Joseph II


Joseph II
(1741-1790)
   Joseph II was born in Vienna on 13 March 1741. Succeeding his mother Maria Theresa as emperor of Austria and ruler of the Austrian Netherlands in 1780, Joseph instituted far-reaching reforms that drew the ire of his Belgian subjects, who were wedded to traditional liberties or anxious to promote democracy. Embarking on a study tour, Joseph visited Brussels, arriving on 2 June 1781. Refusing to take part in public ceremonies, and accompanied only by an aide-de-camp, he visited hospitals and law courts and talked to the residents, many of whom found him cold and aloof.
   Appalled by the complex, apparently chaotic system of privileges and rights in existence in his Belgian lands and impatient for reform, he launched programs to abolish hereditary and ecclesiastical privileges in favor of creating a centralized, unified state. The Patent of Toleration (1781) guaranteed religious liberties for non-Roman Catholics, abolished contemplative religious orders and fraternal groups, and limited religious processions and carnivals. Edicts on 1 January 1787 revised the judicial and administrative system and decrees attacked the privileges of lawyers, a large and politically active group in Brussels. Opposition solidified among both Catholics and conservative leaders, as well as enlightened democrats. Joseph expressed astonishment at the level of resistance. He concentrated his wrath on "the insolent bourgeois, the Third Estate of Brussels." He threatened to move the capital to Ghent and authorized a military buildup in the city. Mounting discontent led to the Brabant Revolution in 1789. Joseph died on 20 February 1790, one month following the proclamation of an independent United States of Belgium.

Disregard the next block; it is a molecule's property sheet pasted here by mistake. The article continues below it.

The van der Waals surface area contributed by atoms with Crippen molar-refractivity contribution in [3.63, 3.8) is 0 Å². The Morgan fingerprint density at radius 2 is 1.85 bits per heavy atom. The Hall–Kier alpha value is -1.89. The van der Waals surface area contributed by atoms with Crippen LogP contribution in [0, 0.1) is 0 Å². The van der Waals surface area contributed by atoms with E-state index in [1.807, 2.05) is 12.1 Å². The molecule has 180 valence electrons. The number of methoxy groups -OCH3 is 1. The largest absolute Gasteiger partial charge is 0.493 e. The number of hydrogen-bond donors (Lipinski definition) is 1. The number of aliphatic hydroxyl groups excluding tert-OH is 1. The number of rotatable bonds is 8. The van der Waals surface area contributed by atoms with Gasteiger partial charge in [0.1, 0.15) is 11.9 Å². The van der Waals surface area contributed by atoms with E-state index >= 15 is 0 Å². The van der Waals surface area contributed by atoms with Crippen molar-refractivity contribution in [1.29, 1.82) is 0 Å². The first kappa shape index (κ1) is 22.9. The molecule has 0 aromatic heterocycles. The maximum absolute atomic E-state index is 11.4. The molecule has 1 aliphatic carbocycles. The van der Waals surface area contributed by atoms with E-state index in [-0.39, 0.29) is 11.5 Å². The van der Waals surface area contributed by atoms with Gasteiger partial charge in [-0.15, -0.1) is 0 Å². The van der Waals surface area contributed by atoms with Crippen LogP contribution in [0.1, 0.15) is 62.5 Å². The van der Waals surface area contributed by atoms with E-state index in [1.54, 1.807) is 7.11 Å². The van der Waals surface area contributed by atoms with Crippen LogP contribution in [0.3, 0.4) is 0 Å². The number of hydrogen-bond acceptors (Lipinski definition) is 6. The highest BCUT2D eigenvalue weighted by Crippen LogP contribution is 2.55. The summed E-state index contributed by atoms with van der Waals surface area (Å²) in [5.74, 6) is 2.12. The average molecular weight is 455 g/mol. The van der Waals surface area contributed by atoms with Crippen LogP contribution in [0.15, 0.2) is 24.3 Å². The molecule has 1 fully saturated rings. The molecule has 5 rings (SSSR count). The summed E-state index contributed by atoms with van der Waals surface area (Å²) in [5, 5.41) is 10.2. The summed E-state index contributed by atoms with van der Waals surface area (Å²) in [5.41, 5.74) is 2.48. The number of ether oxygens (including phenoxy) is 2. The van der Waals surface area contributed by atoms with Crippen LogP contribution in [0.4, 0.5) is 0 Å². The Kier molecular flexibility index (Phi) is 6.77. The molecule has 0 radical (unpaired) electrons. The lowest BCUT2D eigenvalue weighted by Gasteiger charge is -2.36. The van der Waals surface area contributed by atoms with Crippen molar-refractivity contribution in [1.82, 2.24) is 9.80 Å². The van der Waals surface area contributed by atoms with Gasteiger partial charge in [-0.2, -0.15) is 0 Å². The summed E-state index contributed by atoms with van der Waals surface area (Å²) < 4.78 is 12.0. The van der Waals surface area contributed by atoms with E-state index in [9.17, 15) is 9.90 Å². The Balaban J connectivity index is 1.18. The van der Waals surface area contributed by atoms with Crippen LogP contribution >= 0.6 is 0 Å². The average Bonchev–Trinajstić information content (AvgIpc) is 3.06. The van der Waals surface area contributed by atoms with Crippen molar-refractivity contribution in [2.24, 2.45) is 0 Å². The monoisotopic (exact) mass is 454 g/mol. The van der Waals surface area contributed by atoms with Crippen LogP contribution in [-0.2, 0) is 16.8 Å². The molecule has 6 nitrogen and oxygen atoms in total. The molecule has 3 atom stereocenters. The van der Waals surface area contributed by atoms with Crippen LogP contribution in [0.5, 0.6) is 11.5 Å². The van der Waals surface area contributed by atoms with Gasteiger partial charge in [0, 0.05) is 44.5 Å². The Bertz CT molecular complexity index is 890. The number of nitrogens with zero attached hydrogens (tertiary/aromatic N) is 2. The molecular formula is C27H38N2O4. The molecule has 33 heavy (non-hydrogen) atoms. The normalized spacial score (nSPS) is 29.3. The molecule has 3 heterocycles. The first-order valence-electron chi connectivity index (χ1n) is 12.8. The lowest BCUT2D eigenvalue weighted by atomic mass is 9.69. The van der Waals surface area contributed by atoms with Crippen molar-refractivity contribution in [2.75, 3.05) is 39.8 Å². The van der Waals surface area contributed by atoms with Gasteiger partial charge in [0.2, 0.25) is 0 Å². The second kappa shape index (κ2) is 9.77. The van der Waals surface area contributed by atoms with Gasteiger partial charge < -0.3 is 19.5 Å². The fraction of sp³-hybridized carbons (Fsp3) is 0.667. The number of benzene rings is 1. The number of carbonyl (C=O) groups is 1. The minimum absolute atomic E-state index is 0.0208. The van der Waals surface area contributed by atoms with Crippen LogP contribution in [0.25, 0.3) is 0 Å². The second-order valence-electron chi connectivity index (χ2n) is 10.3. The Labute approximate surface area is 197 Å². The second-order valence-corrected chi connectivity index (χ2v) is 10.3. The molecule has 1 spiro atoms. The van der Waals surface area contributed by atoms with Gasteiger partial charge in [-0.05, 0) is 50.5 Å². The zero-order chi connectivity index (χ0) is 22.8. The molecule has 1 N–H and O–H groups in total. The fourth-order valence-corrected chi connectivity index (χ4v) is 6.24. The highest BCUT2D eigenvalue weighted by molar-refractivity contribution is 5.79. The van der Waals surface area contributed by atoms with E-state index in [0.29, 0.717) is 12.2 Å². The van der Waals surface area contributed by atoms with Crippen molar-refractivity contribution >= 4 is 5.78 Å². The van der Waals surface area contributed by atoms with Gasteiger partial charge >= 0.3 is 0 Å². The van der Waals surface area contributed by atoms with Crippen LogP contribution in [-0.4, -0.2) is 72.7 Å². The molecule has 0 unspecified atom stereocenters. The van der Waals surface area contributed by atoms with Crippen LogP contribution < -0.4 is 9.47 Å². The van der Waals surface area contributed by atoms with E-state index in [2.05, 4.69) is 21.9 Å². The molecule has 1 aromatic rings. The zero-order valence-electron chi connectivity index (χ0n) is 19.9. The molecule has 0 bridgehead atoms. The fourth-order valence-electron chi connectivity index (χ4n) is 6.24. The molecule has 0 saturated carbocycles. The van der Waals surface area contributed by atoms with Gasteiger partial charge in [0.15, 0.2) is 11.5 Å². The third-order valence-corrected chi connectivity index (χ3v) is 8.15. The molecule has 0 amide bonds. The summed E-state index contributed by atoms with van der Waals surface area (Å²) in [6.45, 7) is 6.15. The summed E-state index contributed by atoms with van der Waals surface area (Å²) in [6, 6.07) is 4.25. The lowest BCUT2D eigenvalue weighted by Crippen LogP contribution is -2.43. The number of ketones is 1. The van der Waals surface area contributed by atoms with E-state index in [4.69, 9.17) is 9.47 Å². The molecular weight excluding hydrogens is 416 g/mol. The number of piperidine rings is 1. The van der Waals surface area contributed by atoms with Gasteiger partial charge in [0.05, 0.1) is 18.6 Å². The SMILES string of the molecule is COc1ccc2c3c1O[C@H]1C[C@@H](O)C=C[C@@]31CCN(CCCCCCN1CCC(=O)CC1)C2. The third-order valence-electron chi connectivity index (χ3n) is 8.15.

See also Austrian Regime.

Historical Dictionary of Brussels. .

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